The Young Goddesses // N-Capace, Eleonora Danco (2014)
In the Society of Drop-Outs
Interviewer: "How do you spend your days?"
Goddess: "I do nothing"
Along with Tormented Soul, the unreconciled daughter and existential drop-out, the protagonists of the film are the inhabitants of Terracina interviewed by Danco. They belong to two groups of seemingly "N-able" characters: the adolescents, many of whom are actual drop-outs; and the very old, metaphorical drop-outs from the active stream of life. Asked about this choice of demographic, Danco explains that young and old live in a vacuum, "worthless in the scheme of productivity, they are not needed by society, their minds are free to wander" (4) But, contrary to Danco's expectations, the only true wanderer is Tormented Soul. If the artist lives "in limbo between the certainties imposed by society and the fact that we cannot accept them," (4) the people interviewed are solidly rooted in worlds of certainties: the time-tested beliefs of the old, the unquestioned myths of the young. Although they are more socially integrated than the director thinks, the choice of these two distant age cohorts evokes a palpable sense of vacuum and forces a reflection on the very meaning of the word "society," the location of its center and margins, and the actual texture of the fabric that holds people together. Where exactly in our post-industrial age is the productive, adult society to be located? How can we speak of margins and center in the context of a diffuse global social network? What are we even thinking of, in our late-modern, digitally connected universe, when we say "society?"
Far from liberating, the absence of the middle generation and incidentally the artist's age cohort creates a sense of temporal and social claustrophobia. While moving in the same landscape, the young and old never communicate or cross paths. Rigidly contained within discrete frames through the heavy use of frontal portraits and tableaux, they live isolated on separate temporal planes. The old tell their life stories immersed in nature, seeming like incongruous monuments wrapped in the aura that envelops archeological remains. The young, almost naked or wrapped in timeless togas, converse with the filmmaker and, following her prompts, perform choreographed rites of youth.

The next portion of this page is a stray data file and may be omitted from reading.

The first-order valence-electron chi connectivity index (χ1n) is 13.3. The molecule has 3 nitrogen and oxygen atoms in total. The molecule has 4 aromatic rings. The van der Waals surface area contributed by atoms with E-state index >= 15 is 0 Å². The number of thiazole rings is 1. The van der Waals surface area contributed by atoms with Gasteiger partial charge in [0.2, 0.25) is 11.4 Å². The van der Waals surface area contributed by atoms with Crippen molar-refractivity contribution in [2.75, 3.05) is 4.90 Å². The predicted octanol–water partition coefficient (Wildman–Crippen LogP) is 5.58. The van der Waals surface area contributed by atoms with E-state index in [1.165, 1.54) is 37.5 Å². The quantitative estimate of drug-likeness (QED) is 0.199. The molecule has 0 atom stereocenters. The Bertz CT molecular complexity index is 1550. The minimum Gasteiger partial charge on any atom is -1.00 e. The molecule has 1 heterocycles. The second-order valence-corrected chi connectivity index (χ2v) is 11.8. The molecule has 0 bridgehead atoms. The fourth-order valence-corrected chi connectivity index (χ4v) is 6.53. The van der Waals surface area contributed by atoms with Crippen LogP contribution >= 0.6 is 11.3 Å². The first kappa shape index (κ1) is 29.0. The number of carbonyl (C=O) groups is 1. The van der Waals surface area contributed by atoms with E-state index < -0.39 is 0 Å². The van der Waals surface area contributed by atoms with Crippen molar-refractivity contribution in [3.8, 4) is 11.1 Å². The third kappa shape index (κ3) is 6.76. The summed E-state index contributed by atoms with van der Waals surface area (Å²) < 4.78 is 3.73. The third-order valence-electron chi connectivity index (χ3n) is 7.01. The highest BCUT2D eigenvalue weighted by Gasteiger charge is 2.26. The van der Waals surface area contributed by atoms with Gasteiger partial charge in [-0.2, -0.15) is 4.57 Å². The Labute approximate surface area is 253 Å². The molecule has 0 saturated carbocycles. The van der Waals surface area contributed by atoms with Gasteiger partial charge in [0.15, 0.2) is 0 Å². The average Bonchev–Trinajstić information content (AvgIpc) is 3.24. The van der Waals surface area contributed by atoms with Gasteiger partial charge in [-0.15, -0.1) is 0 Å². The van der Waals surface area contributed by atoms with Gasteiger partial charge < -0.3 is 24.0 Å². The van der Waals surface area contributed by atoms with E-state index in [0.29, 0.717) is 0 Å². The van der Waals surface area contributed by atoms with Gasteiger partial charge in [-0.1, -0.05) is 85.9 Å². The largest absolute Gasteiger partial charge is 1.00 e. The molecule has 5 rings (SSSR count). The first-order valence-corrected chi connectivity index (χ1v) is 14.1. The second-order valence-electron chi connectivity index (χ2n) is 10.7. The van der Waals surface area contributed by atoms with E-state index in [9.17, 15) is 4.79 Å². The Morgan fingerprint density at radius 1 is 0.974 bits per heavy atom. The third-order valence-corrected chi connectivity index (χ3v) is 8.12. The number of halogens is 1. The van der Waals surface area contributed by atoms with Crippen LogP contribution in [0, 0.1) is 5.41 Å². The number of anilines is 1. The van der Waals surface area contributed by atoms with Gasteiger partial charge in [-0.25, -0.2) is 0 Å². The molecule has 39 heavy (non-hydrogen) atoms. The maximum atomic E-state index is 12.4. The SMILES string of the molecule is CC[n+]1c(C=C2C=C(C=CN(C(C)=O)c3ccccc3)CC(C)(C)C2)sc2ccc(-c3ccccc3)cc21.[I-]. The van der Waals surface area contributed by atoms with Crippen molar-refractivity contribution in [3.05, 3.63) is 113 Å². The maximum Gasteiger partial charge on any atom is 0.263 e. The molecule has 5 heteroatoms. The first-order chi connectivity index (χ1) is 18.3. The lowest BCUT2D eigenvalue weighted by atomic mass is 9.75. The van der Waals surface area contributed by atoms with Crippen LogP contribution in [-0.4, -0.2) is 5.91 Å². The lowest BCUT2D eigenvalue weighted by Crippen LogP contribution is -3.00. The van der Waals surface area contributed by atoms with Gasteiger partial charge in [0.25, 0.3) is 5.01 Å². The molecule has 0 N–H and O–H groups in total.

Collectivity— family, neighborhood, and institutions— is either a memory in the stories of the old or a group performance for the camera. Tormented Soul's journey back home to meet real and metaphorical drop-outs evokes a frayed, atomized image of community. The viewer is left with the feeling that, in contemporary Italian society, family and community can hardly hold people together. Life seems contained between a never-ending process of children tearing away or torn away from parents, and the loneliness of a last song and dance on the extreme edge of life's pier. The funny, surreal scene of the father and his Moldavian home-care attendant, wearing space suits and dancing to an Eastern European folk tune, drives home how in Terracina, Italy, circa 2014, people live as if on the surface of the moon, each in their own temporal bubble, moving across a beautiful yet desolate planet whose very habitability is endangered.
An Ethnographic Journey in Present-Day Italy